Home / Payments / Help … just give me your account information

Help … just give me your account information

Hello.  Sorry for
emailing you out of the blue, but my name is Ishamal Nicker, and my
brother was killed in the Iraq war before he could move his money back
to Lebanon.  He had $20,000,000 in a Switzerland bank account and has
given me the codes but I can’t move the funds due to restrictions.  Can
you help?  Just send me your bank details and I’ll give you 50% of the
money …

Good day sir.  Great apologies for emailing you this
way but may I introduce myself to you?  My name is James Fontagu,
grandson of Sir Harry Fontagu, the famous English lawyer.  Sir Harry
left his money to me but I can’t get it without your help.  Can I have
your bank details …

Congratulations dear FinanSer reader.  Your click onto Chris’s blog is linked to the lottery of Mars and you happen to have just won $100 million!  Just give me your bank account number …

Dear PayPal user.  Your PayPal account is suspended.  Click here to sort it out …

Dafto.  We are your bank and we hate you as you’ve clicked the wrong
button and screwed up your account.  Click here and we might deign to
love you again …


You may know it’s all about email scams and phishing, but not everyone does.

to APACS research, 15.7 million people regularly use the internet to
access their current account, credit cards and savings in Britain of

  • 3.8% (an estimated half a million people) said they
    would still respond to an unsolicited email asking them to follow a
    link and re-enter personal security details, supposedly from their
    bank, unwittingly giving fraudsters access to their account (this is
    slightly down from 4% in 2004);
  • only 1 in 10 people have anti-spam software installed and about a third have a firewall;
  • a third record their password or security information by either writing it down or storing it somewhere on their computer;
  • two thirds never change their password and 1 in 5 use the same password for non-banking websites as well as their online bank;
  • older users are worst, with 70% of older people never changing their password (could be the memory, old boy); and
  • under
    24 year olds are more susceptible to scam or ‘phishing’ emails that are
    apparently from their banks with over 12% of them clicking on the link
    and divulging account details and security information – three times
    higher than the national average.

Stupid boys (and girls)!

By now phishing as an art form should be dead and gone, but it’s still rife according to the anti-phishing league, who claim around 30,000 new phishing campaigns are out there each month (55,000 in April).

One of the most common scams however is still the one I opened with – the letter asking for help to move funds.

Originating as the Nigerian 419
operation – named after the criminal code it relates to – you would
think by now most folks would have sussed out that any site that asked
for your account information was dodgy.  But the suckers keep coming.
Mind you, if you haven’t seen the 419eater trophy room, you must.  It’s fandabadoozy.

on the phishing front, it appears that the really sophisticated bad
guys have now moved to using banking specific trojans that can do very
scary things at the client end, including manipulating the data to and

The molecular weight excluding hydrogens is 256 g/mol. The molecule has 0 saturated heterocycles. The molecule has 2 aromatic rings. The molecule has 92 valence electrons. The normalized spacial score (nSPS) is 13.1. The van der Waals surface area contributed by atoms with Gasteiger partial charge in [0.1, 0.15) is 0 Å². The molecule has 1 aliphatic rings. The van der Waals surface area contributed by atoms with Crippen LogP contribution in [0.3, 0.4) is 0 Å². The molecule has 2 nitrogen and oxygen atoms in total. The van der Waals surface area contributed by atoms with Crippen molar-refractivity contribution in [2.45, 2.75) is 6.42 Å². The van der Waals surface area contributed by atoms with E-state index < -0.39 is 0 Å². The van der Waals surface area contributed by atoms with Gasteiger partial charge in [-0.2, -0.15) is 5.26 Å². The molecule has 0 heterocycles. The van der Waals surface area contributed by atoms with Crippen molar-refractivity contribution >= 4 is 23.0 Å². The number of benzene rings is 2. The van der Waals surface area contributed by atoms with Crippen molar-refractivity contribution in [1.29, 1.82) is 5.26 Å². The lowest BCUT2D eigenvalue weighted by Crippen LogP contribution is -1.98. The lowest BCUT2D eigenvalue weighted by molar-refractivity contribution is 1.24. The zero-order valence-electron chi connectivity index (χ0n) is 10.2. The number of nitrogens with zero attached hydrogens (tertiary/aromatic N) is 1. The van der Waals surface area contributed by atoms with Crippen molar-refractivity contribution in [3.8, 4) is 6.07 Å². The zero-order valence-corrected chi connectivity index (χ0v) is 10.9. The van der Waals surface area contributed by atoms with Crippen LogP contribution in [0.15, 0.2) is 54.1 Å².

from online banking sites, to change what the client sees or has
entered.  These trojans are causing at least half of the online banking
losses and a significant amount of plastic card frauds as well,
according to my sources.

In the spirit of supporting our fight
against such filth, and for those who would like to chance their arm,
you may therefore want to try out the latest service from the

Yes, you guessed it, create your very own phishing website. 

It’s easy, and here’s how.

to RSA Security, cybercriminals are offering a "Plug and Play" phishing
kit contained in a single file which makes it possible for even
the most non-geek to create a phishing website in two seconds.

Funnily enough, this was posted on the Register  in July this year, when it was actually reported by RSA Security back in January.  That’s why one of the comments on the Register states:

this just goes to show how out of the loop the so called experts are.
This is far from being something new. This kit has been in use way over
a year and from the reading they are refering to a kit that is outdated
over 6 months. The ones used now are far more advanced in code and a
lot more idiot friendly."


I’m off to go angling for the day.

About Chris M Skinner

Chris M Skinner
Chris Skinner is best known as an independent commentator on the financial markets through his blog, the Finanser.com, as author of the bestselling book Digital Bank, and Chair of the European networking forum the Financial Services Club. He has been voted one of the most influential people in banking by The Financial Brand (as well as one of the best blogs), a FinTech Titan (Next Bank), one of the Fintech Leaders you need to follow (City AM, Deluxe and Jax Finance), as well as one of the Top 40 most influential people in financial technology by the Wall Street Journal’s Financial News. To learn more click here...

Check Also

Adasa John receives a phone call in her field in Rudewa Mbuyuni location near Morogoro, Tanzania on May 27, 2014.

Which countries are leading financial inclusion?

Building upon Friday’s discussion of how the system treats the poor, there are interesting movements …

Click on a tab to select how you'd like to leave your comment

Leave a Reply

Your email address will not be published. Required fields are marked *